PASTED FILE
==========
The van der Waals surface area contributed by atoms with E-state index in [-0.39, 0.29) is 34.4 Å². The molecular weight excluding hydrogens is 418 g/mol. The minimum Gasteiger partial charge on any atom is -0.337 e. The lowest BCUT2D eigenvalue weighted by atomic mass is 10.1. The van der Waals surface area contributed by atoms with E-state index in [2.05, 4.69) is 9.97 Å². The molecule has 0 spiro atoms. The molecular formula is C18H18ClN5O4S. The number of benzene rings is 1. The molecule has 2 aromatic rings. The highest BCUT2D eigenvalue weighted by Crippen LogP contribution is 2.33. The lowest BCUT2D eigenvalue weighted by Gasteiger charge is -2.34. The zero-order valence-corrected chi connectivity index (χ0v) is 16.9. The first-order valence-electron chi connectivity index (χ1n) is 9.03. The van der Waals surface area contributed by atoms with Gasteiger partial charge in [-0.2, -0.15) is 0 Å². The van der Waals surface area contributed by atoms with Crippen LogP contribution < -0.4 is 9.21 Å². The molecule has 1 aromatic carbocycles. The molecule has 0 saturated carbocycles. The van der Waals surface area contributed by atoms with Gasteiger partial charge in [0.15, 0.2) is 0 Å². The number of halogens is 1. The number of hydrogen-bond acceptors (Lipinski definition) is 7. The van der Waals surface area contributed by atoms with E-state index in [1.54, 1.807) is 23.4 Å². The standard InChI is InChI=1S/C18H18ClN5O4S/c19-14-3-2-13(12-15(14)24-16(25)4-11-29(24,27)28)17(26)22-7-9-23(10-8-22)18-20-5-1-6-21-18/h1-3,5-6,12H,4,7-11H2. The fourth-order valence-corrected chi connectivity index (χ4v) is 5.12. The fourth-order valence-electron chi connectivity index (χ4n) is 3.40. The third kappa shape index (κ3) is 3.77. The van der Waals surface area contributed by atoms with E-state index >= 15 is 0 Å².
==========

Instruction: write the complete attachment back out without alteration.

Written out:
The van der Waals surface area contributed by atoms with E-state index in [-0.39, 0.29) is 34.4 Å². The molecular weight excluding hydrogens is 418 g/mol. The minimum Gasteiger partial charge on any atom is -0.337 e. The lowest BCUT2D eigenvalue weighted by atomic mass is 10.1. The van der Waals surface area contributed by atoms with E-state index in [2.05, 4.69) is 9.97 Å². The molecule has 0 spiro atoms. The molecular formula is C18H18ClN5O4S. The number of benzene rings is 1. The molecule has 2 aromatic rings. The highest BCUT2D eigenvalue weighted by Crippen LogP contribution is 2.33. The lowest BCUT2D eigenvalue weighted by Gasteiger charge is -2.34. The zero-order valence-corrected chi connectivity index (χ0v) is 16.9. The first-order valence-electron chi connectivity index (χ1n) is 9.03. The van der Waals surface area contributed by atoms with Gasteiger partial charge in [-0.2, -0.15) is 0 Å². The van der Waals surface area contributed by atoms with Crippen LogP contribution < -0.4 is 9.21 Å². The molecule has 1 aromatic carbocycles. The molecule has 0 saturated carbocycles. The van der Waals surface area contributed by atoms with Gasteiger partial charge in [0.15, 0.2) is 0 Å². The number of halogens is 1. The number of hydrogen-bond acceptors (Lipinski definition) is 7. The van der Waals surface area contributed by atoms with E-state index in [1.54, 1.807) is 23.4 Å². The standard InChI is InChI=1S/C18H18ClN5O4S/c19-14-3-2-13(12-15(14)24-16(25)4-11-29(24,27)28)17(26)22-7-9-23(10-8-22)18-20-5-1-6-21-18/h1-3,5-6,12H,4,7-11H2. The fourth-order valence-corrected chi connectivity index (χ4v) is 5.12. The fourth-order valence-electron chi connectivity index (χ4n) is 3.40. The third kappa shape index (κ3) is 3.77. The van der Waals surface area contributed by atoms with E-state index >= 15 is 0 Å².